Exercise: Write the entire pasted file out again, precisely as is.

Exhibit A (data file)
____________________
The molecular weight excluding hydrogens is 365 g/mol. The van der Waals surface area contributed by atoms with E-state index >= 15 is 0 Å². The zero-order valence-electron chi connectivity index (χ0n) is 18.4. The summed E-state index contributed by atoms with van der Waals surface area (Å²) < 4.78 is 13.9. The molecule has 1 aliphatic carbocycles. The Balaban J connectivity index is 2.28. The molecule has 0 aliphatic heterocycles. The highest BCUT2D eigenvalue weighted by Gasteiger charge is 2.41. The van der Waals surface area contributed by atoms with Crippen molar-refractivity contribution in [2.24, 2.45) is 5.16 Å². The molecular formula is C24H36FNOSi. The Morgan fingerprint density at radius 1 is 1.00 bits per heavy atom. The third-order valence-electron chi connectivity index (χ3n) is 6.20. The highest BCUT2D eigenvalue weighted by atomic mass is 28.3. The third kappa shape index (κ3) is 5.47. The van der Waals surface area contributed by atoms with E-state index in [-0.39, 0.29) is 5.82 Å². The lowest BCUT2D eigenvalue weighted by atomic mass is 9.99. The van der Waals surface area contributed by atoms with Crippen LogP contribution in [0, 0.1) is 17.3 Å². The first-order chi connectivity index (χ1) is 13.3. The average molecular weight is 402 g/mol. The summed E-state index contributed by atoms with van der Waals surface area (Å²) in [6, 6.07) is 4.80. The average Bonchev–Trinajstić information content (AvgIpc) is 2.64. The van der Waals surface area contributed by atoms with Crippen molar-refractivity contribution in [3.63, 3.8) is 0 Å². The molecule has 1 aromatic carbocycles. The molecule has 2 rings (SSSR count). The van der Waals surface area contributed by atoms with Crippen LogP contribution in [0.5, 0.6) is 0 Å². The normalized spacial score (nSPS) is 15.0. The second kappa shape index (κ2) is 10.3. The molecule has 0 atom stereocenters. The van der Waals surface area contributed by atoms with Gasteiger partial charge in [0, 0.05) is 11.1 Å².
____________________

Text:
The molecular weight excluding hydrogens is 365 g/mol. The van der Waals surface area contributed by atoms with E-state index >= 15 is 0 Å². The zero-order valence-electron chi connectivity index (χ0n) is 18.4. The summed E-state index contributed by atoms with van der Waals surface area (Å²) < 4.78 is 13.9. The molecule has 1 aliphatic carbocycles. The Balaban J connectivity index is 2.28. The molecule has 0 aliphatic heterocycles. The highest BCUT2D eigenvalue weighted by Gasteiger charge is 2.41. The van der Waals surface area contributed by atoms with Crippen molar-refractivity contribution in [2.24, 2.45) is 5.16 Å². The molecular formula is C24H36FNOSi. The Morgan fingerprint density at radius 1 is 1.00 bits per heavy atom. The third-order valence-electron chi connectivity index (χ3n) is 6.20. The highest BCUT2D eigenvalue weighted by atomic mass is 28.3. The third kappa shape index (κ3) is 5.47. The van der Waals surface area contributed by atoms with E-state index in [-0.39, 0.29) is 5.82 Å². The lowest BCUT2D eigenvalue weighted by atomic mass is 9.99. The van der Waals surface area contributed by atoms with Crippen LogP contribution in [0, 0.1) is 17.3 Å². The first-order chi connectivity index (χ1) is 13.3. The average molecular weight is 402 g/mol. The summed E-state index contributed by atoms with van der Waals surface area (Å²) in [6, 6.07) is 4.80. The average Bonchev–Trinajstić information content (AvgIpc) is 2.64. The van der Waals surface area contributed by atoms with Crippen molar-refractivity contribution in [3.63, 3.8) is 0 Å². The molecule has 1 aromatic carbocycles. The molecule has 2 rings (SSSR count). The van der Waals surface area contributed by atoms with Crippen LogP contribution in [0.5, 0.6) is 0 Å². The normalized spacial score (nSPS) is 15.0. The second kappa shape index (κ2) is 10.3. The molecule has 0 atom stereocenters. The van der Waals surface area contributed by atoms with Gasteiger partial charge in [0, 0.05) is 11.1 Å².